When OEM's performance data differ from the user's test results

March 22, 2020
TMI Staff & Contributors

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Consistent, accurate methods to calculate flange to flange centrifugal compressor polytropic performance are required to evaluate a machine’s thermodynamic acceptance guarantees. These guarantees are typically listed in project purchase documents by reference to an industry accepted code, but only mention general details of implementation.

This article contains excerpts from the paper, "Centrifugal compressor performance making enlightened analysis decisions," by Fred Evans and Spencer Huble of Chiyoda International Corp. at the 2017 Turbomachinery & Pump Symposia.

An original equipment manufacturer (OEM) uses internally developed standard testing procedures and methods and provides test results to a client based upon them. These vendor procedures are rigorously controlled for consistency across a product line. When a client develops an independent determination of performance test results that yields answers different from the OEM that may exceed specified tolerances, resolution can be difficult since it may involve technical as well as contractual aspects. By this time it is usually too late in a project’s schedule to make any hardware changes without additional costs and long delays.

The time to address performance determination methods is before a contract is signed, not after test stand results are brought into question. It may seem less important during the period of contract negotiations, but writing details into a clause in the contract can help avoid problems or help deal with them efficiently later. Having a clear understanding of why various performance calculations can yield different results from the same input data can go a long way in resolving test stand issues.

The origin of differing thermodynamic performance calculation results can usually be traced to seemingly minor variations in developing polytropic exponents, real gas correction factors, gas properties determined from various equations of state, and occasionally, the very definition of efficiency. Compressor testing can take many forms to which these calculation methods can be applied. The most common testing scenario occurs at the manufacturer’s facility just prior to hardware shipment when the compressor must be shown to meet design requirements.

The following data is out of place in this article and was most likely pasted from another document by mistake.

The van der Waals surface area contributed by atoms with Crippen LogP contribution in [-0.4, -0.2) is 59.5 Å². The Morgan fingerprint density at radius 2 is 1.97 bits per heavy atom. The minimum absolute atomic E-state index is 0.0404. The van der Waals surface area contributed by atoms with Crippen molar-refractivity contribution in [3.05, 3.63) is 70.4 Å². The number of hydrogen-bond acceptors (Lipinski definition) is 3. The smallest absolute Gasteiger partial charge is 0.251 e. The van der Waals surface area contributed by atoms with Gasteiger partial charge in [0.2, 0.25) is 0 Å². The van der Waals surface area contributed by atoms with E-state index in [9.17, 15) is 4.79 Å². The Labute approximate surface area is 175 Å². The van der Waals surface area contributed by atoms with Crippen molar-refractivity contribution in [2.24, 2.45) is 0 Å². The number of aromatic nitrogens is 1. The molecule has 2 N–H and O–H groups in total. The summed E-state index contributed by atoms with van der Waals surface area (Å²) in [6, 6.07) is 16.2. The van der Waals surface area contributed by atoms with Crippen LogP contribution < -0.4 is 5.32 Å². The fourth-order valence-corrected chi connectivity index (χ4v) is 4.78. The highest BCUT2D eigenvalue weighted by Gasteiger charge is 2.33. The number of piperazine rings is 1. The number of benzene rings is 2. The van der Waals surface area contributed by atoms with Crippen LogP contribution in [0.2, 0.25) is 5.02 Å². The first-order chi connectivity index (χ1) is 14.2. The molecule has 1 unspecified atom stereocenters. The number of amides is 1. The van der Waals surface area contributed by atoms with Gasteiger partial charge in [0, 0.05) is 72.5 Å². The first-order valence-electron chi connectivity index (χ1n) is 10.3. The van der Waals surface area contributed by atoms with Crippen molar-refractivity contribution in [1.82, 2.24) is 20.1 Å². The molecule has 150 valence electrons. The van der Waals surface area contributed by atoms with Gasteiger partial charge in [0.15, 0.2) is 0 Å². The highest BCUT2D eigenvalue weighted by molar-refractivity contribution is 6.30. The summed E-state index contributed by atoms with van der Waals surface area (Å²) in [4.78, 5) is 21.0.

Due to facility limitations and safety precautions, performance testing does not typically duplicate field design conditions but is based upon aerodynamic similitude employing inert gases, typically at lower than design pressures and power. Consequently, performance calculation methods that are sufficient for processing test stand measured data may not be as applicable for field measured data.

The Power Test Code (ASME PTC 10, 1997) provides a framework for centrifugal compressor testing and prescribes allowable testing tolerances. Maintaining test results within these tolerances is intended to allow conversion for comparison to project specified design conditions via similitude. The code is meant to assure an accurate test result but does not directly address technical acceptability of a compressor to meet contractual requirements. In other words, adherence to the code helps perform a good test that is representative of a particular machine’s capability.

Further evaluation of achieving contractual guarantees is not the intent of the power test code as those are governed by contractual documents and typically tolerances found in API Standard 617 (2014). Within the code framework, the processing of measured test stand data can be accomplished by the choice of three methods. The most commonly applied is based upon a classic technical paper (Schultz, 1962) that derived real gas thermodynamic relations for the compression process using suction and discharge end point fluid states and a correction factor derived from isentropic considerations.

Two methods for determining polytropic exponents were defined in Schultz’s paper along with an example case. The Schultz methodology was adapted and incorporated into the ASME PTC 10 code in 1965 and reaffirmed in 1997 and has been employed by many users when purchasing compressors. However, exact rules for implementation within the test code are not provided for all aspects, leaving the door open for a certain amount of interpretation such as mentioned in code Section 5.2.

Assumptions employed by Schultz to arrive at a solution can be shown to cause inaccuracies beyond acceptable limits in some applications. Over the ensuing years since first introduced, several technical papers have offered comments, refinements, improvements and/or alternatives to the Schultz methods. Also during this time, the determination of real gas properties via thermodynamic equations of state has vastly expanded in quantity and quality, as well as ease of access and use.

When the Schultz method was first embraced by the PTC 10 code, availability of computing power was a mere shadow of what it is today. Performance calculation methods no longer need be hampered by simplifying techniques since robust numerical manipulation requires only inexpensive yet powerful resources that are readily available to any analyst.